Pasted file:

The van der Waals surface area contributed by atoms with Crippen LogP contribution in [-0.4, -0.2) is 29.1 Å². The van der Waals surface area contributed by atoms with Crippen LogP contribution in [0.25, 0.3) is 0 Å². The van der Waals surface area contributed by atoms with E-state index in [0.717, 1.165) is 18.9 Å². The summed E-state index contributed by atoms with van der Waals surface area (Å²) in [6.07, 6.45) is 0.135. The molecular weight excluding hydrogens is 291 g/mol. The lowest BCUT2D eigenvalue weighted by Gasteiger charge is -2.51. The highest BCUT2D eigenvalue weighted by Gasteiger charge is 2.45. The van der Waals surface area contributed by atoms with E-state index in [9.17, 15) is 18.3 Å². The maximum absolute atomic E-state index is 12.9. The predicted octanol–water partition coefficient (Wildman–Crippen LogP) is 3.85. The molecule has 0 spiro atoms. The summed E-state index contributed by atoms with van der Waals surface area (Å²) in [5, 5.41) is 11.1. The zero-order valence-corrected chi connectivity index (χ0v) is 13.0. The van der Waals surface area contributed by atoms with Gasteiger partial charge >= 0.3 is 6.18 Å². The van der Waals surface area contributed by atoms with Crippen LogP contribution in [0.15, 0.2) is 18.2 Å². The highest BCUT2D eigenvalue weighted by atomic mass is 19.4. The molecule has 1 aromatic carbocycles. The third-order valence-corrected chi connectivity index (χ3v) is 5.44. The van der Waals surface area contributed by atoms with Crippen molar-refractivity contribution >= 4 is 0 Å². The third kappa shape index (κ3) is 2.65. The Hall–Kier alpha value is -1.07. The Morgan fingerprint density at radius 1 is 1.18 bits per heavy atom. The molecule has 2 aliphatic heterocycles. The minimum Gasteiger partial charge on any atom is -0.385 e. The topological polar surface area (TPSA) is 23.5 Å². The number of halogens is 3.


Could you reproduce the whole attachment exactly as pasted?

The van der Waals surface area contributed by atoms with Crippen LogP contribution in [-0.4, -0.2) is 29.1 Å². The van der Waals surface area contributed by atoms with Crippen LogP contribution in [0.25, 0.3) is 0 Å². The van der Waals surface area contributed by atoms with E-state index in [0.717, 1.165) is 18.9 Å². The summed E-state index contributed by atoms with van der Waals surface area (Å²) in [6.07, 6.45) is 0.135. The molecular weight excluding hydrogens is 291 g/mol. The lowest BCUT2D eigenvalue weighted by Gasteiger charge is -2.51. The highest BCUT2D eigenvalue weighted by Gasteiger charge is 2.45. The van der Waals surface area contributed by atoms with E-state index in [9.17, 15) is 18.3 Å². The maximum absolute atomic E-state index is 12.9. The predicted octanol–water partition coefficient (Wildman–Crippen LogP) is 3.85. The molecule has 0 spiro atoms. The summed E-state index contributed by atoms with van der Waals surface area (Å²) in [5, 5.41) is 11.1. The zero-order valence-corrected chi connectivity index (χ0v) is 13.0. The van der Waals surface area contributed by atoms with Gasteiger partial charge >= 0.3 is 6.18 Å². The van der Waals surface area contributed by atoms with Crippen LogP contribution in [0.15, 0.2) is 18.2 Å². The highest BCUT2D eigenvalue weighted by atomic mass is 19.4. The molecule has 1 aromatic carbocycles. The third-order valence-corrected chi connectivity index (χ3v) is 5.44. The van der Waals surface area contributed by atoms with Crippen molar-refractivity contribution >= 4 is 0 Å². The third kappa shape index (κ3) is 2.65. The Hall–Kier alpha value is -1.07. The Morgan fingerprint density at radius 1 is 1.18 bits per heavy atom. The molecule has 2 aliphatic heterocycles. The minimum Gasteiger partial charge on any atom is -0.385 e. The topological polar surface area (TPSA) is 23.5 Å². The number of halogens is 3.